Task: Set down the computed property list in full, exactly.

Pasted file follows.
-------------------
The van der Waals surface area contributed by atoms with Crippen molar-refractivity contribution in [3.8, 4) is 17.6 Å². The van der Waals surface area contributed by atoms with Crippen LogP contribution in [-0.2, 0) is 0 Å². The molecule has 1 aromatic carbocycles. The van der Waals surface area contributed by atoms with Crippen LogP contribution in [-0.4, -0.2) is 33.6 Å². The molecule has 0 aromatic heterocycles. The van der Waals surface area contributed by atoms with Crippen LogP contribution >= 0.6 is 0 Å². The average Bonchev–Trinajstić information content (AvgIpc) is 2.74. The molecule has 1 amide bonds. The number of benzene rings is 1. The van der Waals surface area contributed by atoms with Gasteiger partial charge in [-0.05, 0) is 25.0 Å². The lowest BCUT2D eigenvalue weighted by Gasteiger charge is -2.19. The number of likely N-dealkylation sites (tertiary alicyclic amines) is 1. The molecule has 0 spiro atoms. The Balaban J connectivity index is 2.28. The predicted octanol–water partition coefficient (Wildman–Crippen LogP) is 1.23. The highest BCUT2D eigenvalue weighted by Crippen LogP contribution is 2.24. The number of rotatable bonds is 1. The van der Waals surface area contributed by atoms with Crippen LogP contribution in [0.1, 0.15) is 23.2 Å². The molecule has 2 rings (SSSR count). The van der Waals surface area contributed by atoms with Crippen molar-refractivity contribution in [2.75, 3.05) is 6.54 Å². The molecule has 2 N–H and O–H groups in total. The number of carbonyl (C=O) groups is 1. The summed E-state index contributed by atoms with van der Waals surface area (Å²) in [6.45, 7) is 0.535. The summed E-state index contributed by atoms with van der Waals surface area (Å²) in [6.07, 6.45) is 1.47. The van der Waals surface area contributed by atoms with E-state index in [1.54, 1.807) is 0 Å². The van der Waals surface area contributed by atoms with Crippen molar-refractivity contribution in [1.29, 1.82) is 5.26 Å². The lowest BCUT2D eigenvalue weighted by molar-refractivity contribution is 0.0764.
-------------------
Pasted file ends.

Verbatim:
The van der Waals surface area contributed by atoms with Crippen molar-refractivity contribution in [3.8, 4) is 17.6 Å². The van der Waals surface area contributed by atoms with Crippen LogP contribution in [-0.2, 0) is 0 Å². The molecule has 1 aromatic carbocycles. The van der Waals surface area contributed by atoms with Crippen LogP contribution in [-0.4, -0.2) is 33.6 Å². The molecule has 0 aromatic heterocycles. The van der Waals surface area contributed by atoms with Crippen LogP contribution >= 0.6 is 0 Å². The average Bonchev–Trinajstić information content (AvgIpc) is 2.74. The molecule has 1 amide bonds. The number of benzene rings is 1. The van der Waals surface area contributed by atoms with Gasteiger partial charge in [-0.05, 0) is 25.0 Å². The lowest BCUT2D eigenvalue weighted by Gasteiger charge is -2.19. The number of likely N-dealkylation sites (tertiary alicyclic amines) is 1. The molecule has 0 spiro atoms. The Balaban J connectivity index is 2.28. The predicted octanol–water partition coefficient (Wildman–Crippen LogP) is 1.23. The highest BCUT2D eigenvalue weighted by Crippen LogP contribution is 2.24. The number of rotatable bonds is 1. The van der Waals surface area contributed by atoms with Crippen LogP contribution in [0.1, 0.15) is 23.2 Å². The molecule has 2 rings (SSSR count). The van der Waals surface area contributed by atoms with Crippen molar-refractivity contribution in [2.75, 3.05) is 6.54 Å². The molecule has 2 N–H and O–H groups in total. The number of carbonyl (C=O) groups is 1. The summed E-state index contributed by atoms with van der Waals surface area (Å²) in [6.45, 7) is 0.535. The summed E-state index contributed by atoms with van der Waals surface area (Å²) in [6.07, 6.45) is 1.47. The van der Waals surface area contributed by atoms with E-state index in [1.54, 1.807) is 0 Å². The van der Waals surface area contributed by atoms with Crippen molar-refractivity contribution in [1.29, 1.82) is 5.26 Å². The lowest BCUT2D eigenvalue weighted by molar-refractivity contribution is 0.0764.